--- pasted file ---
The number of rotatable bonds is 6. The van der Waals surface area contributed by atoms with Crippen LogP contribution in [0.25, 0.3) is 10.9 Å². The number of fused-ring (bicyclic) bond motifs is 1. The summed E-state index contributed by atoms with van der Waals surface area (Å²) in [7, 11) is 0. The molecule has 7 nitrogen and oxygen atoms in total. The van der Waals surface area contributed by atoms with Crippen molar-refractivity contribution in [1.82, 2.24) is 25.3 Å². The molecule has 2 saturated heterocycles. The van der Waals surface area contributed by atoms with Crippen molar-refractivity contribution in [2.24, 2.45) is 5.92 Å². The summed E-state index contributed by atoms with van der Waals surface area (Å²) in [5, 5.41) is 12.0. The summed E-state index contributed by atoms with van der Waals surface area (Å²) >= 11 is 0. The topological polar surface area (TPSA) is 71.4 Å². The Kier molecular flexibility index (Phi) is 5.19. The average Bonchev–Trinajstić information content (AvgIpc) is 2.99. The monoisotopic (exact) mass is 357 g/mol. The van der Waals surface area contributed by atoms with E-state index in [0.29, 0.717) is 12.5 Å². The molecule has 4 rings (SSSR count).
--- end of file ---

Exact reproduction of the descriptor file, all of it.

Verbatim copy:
The number of rotatable bonds is 6. The van der Waals surface area contributed by atoms with Crippen LogP contribution in [0.25, 0.3) is 10.9 Å². The number of fused-ring (bicyclic) bond motifs is 1. The summed E-state index contributed by atoms with van der Waals surface area (Å²) in [7, 11) is 0. The molecule has 7 nitrogen and oxygen atoms in total. The van der Waals surface area contributed by atoms with Crippen molar-refractivity contribution in [1.82, 2.24) is 25.3 Å². The molecule has 2 saturated heterocycles. The van der Waals surface area contributed by atoms with Crippen molar-refractivity contribution in [2.24, 2.45) is 5.92 Å². The summed E-state index contributed by atoms with van der Waals surface area (Å²) in [5, 5.41) is 12.0. The summed E-state index contributed by atoms with van der Waals surface area (Å²) >= 11 is 0. The topological polar surface area (TPSA) is 71.4 Å². The Kier molecular flexibility index (Phi) is 5.19. The average Bonchev–Trinajstić information content (AvgIpc) is 2.99. The monoisotopic (exact) mass is 357 g/mol. The van der Waals surface area contributed by atoms with E-state index in [0.29, 0.717) is 12.5 Å². The molecule has 4 rings (SSSR count).